More information is included under the topic Early Berningcman Notables in all our PDF Extended History products and printed products wherever possible.

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Berningcman In Ireland


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Berningcman In Ireland



Some of the Berningcman family moved to Ireland, but this topic is not covered in this excerpt. Another 301 words (22 lines of text) about their life in Ireland is included in all our PDF Extended History products and printed products wherever possible.

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The Great Migration


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The Great Migration



For many English families, the political and religious disarray that shrouded England made the far away New World an attractive prospect. On cramped disease-ridden ships, thousands migrated to those British colonies that would eventually become Canada and the United States. Those hardy settlers that survived the journey often went on to make important contributions to the emerging nations in which they landed. Analysis of immigration records indicates that some of the first North American immigrants bore the name Berningcman or a variant listed above: James Bermingham, Martin, Michael, Richard and William, all arrived in Philadelphia between 1853 and 1878. Bridget Birmingham, Daniel, Gillespie, James, John, Margaret, Mary, Michael, Pat, Thomas, and Biddy, all arrived at the same port between 1849 and 1878..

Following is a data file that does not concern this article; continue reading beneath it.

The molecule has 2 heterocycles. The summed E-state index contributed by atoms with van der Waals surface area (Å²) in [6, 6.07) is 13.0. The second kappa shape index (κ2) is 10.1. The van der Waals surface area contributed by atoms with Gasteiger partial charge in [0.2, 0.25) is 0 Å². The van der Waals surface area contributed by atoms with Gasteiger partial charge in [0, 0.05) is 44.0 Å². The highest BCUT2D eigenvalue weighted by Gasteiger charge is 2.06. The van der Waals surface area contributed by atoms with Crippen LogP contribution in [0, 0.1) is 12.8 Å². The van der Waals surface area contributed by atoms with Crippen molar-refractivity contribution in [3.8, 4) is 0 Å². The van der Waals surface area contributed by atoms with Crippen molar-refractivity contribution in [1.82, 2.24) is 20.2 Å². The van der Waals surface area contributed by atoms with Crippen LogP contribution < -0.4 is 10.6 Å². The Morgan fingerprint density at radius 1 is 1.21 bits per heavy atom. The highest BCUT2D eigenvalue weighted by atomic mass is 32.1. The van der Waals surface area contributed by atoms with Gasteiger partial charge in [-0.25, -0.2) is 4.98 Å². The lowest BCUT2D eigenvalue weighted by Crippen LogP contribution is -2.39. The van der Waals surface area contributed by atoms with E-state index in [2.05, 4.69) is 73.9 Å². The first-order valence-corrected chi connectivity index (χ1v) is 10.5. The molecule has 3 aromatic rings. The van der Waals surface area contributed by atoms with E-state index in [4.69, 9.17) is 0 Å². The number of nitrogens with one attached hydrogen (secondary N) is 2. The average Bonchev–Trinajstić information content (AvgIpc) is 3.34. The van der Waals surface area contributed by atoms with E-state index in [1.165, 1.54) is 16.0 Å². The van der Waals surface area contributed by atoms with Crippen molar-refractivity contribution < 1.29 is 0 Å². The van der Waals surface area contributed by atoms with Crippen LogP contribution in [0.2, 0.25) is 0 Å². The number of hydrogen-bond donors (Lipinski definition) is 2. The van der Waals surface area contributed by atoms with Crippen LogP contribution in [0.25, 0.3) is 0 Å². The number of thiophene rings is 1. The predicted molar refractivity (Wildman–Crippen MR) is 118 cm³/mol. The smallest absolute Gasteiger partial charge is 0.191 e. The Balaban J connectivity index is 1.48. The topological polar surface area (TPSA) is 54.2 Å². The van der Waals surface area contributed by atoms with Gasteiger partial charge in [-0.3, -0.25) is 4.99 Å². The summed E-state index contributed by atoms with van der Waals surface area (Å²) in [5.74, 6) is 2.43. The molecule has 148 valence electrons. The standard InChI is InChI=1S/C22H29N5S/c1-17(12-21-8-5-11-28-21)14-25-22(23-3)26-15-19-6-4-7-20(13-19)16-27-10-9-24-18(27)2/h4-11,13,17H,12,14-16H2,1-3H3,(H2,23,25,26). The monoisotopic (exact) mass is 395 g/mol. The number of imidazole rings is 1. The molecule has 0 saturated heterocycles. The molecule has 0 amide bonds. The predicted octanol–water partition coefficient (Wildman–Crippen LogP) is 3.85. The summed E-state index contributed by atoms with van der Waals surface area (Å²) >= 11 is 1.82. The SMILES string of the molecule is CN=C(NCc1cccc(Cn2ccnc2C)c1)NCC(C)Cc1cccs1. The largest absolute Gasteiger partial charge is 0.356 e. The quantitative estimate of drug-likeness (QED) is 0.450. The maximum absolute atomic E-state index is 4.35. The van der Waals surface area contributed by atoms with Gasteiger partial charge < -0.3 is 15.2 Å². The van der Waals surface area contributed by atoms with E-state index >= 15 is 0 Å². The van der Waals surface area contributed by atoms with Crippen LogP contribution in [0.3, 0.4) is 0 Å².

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Berningcman Family Crest Products


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Berningcman Family Crest Products




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See Also


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See Also




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Citations


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Citations



  1. ^ Mills, A.D., Dictionary of English Place-Names. Oxford: Oxford University Press, 1991. Print. (ISBN 0-19-869156-4)